The Sexual Life of Catherine M.

by Catherine Millet

Paperback, 2003




Grove Press (2003), Edition: First Trade Paper, 224 pages


Since it was first published in France, The Sexual Life of Catherine M. has become a global literary phenomenon, hailed as one of the most important books on sexuality to be published in decades. Catherine Millet, the eminent editor of Art Press, has always led a free and active sexual life-from alfresco encounters in Italy to a gang bang on the edge of the Bois du Boulogne to a high-class orgy at a chichi Parisian restaurant. She has taken pleasure in the indistinct darkness of a peep show booth and under the probing light of a movie camera at an orgy. And in The Sexual Life of Catherine M., she recounts it all, from tender interludes with a lover to situations where her partners were so numerous and simultaneous they became indistinguishable parts of a collective body.… (more)


½ (239 ratings; 2.7)

Media reviews

I suppose there is a sense in which ''The Sexual Life of Catherine M.'' might be perceived as an erotic breakthrough, a daring leap into a place where no woman -- or man, for that matter -- has gone before. But that immediately raises the question: Is this really a place worth getting to?
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''The Sexual Life of Catherine M.'' is as ponderous as it is heavy-breathing, which is saying a lot. As the author pursues ''fornicatory communion'' as frequently and publicly as possible, and as she approaches her mission ''with the application of a musician composing a fugue,'' she totes her
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critical acumen to places where it is not entirely useful. Her book lurches to and fro between the frankly obscene and the absurdly high-minded.
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User reviews

LibraryThing member TheAmpersand
I only got two-thirds of the way through "The Sexual Life of Catherine M." It's not a good book, but that doesn't mean it's not, in its flawed way, an interesting read. In it, Catherine Millet, the editor of a noted French art magazine, describes her swinging exploits in clear-eyed detail. She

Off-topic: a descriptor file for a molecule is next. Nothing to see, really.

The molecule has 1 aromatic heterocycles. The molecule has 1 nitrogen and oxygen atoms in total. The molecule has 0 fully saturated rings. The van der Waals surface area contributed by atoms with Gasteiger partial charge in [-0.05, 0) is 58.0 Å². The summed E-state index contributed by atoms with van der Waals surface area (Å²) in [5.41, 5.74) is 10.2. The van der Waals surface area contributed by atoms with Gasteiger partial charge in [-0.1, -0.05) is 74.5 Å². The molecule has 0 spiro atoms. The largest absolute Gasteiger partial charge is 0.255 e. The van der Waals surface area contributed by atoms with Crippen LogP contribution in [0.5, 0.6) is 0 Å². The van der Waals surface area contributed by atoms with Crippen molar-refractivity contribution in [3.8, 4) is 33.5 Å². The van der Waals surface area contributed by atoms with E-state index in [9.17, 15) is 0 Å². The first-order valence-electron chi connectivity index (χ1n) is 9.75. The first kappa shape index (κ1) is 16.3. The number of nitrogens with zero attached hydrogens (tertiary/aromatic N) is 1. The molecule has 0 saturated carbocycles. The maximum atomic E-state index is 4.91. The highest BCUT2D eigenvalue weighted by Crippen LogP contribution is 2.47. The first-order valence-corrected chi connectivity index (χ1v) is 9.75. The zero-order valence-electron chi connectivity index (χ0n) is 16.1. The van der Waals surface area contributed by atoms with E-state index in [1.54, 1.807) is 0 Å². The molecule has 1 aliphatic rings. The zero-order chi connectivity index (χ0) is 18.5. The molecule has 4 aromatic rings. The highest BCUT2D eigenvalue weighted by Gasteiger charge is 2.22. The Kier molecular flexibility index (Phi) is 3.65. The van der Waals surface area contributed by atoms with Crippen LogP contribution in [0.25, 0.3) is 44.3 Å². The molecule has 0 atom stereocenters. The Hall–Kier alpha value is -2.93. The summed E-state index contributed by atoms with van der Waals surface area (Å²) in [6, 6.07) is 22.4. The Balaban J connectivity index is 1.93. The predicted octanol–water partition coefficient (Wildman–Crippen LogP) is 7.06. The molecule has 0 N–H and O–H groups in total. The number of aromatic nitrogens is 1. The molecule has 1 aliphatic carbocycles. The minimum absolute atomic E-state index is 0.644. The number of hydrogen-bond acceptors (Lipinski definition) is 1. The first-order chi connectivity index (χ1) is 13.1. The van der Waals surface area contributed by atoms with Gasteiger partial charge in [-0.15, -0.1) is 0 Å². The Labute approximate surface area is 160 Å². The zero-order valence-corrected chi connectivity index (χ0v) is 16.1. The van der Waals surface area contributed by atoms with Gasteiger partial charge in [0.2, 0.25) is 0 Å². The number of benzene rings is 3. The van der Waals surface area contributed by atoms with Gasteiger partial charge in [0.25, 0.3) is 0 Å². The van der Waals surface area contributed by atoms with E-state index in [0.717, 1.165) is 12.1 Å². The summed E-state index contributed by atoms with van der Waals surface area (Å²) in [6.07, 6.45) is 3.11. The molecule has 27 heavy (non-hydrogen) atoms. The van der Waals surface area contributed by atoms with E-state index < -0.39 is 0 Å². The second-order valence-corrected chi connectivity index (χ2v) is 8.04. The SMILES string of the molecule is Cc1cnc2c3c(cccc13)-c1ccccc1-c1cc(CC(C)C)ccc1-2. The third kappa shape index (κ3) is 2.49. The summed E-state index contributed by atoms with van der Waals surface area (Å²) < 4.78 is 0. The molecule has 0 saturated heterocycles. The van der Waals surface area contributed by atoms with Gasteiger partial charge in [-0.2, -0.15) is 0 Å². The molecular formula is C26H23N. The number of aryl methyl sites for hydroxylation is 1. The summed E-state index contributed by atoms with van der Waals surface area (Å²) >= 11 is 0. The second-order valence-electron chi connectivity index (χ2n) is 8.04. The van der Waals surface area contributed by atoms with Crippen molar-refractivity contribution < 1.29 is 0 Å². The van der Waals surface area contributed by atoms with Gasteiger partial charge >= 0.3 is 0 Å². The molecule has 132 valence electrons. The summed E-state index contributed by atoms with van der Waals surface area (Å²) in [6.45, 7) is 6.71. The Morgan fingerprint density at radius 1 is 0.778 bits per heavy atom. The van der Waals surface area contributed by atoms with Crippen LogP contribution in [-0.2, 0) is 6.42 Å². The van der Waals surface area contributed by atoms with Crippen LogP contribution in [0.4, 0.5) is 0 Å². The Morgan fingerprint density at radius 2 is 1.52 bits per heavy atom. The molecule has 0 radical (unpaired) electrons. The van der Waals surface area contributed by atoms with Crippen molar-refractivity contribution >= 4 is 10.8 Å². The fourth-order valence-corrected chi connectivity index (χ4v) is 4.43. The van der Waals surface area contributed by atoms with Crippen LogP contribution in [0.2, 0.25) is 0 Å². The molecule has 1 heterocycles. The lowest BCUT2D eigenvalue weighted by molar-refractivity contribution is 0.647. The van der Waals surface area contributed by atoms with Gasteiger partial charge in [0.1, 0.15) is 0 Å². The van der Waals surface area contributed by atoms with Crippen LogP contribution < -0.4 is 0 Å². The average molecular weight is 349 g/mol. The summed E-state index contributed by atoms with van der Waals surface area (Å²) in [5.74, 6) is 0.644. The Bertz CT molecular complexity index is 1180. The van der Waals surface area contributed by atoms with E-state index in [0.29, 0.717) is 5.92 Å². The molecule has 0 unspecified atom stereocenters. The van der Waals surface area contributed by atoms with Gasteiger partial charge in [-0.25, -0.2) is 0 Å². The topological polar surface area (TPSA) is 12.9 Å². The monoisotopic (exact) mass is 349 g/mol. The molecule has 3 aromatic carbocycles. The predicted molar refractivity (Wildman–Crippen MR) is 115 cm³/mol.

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describes having carnal relations with hundreds, if not thousands, of men in swinger's clubs, parking garages, bachelor apartments, and just about everywhere else in Paris. She doesn't seem to regret her sexual exploits, or, indeed, tell us how she feels about them. Her sexual exploits are presented matter-of-factly: they're just experiences she had. The book has received terrible reviews, both from professional critics and LibraryThing readers, but I think it's this flatness of tone (and perhaps an absence of contrition) that really put readers off. If what I read can be believed, many French folks seem to be able to take sex utterly casually, and this drives a lot of Americans absolutely nuts. Just because orgasms were had doesn't means lessons were necessarily learned: one thing doesn't necessarily follow the other, at least in gay Paree.

There are, in any case, things I genuinely liked about the book. Millet's artistic background shows through in places: she's very cognizant of how she presents her body, and some of the scenes she describes almost are almost reminiscent of artistic tableaux. She also understands what Al Pacino's character in "Glengarry Glen Ross" understood about sex: it's not the orgasms or the mechanical aspect of it that people tend to remember but the fleeting, liminal, ambiguous moments that take place between people in intimate situations: an unexpected caress, a touch, a meaningful glance. "The Sexual Life of Catherine M." contains lots of these little moments, even if the author often follows them up with something like "I had relations with a dozen other men that night as well."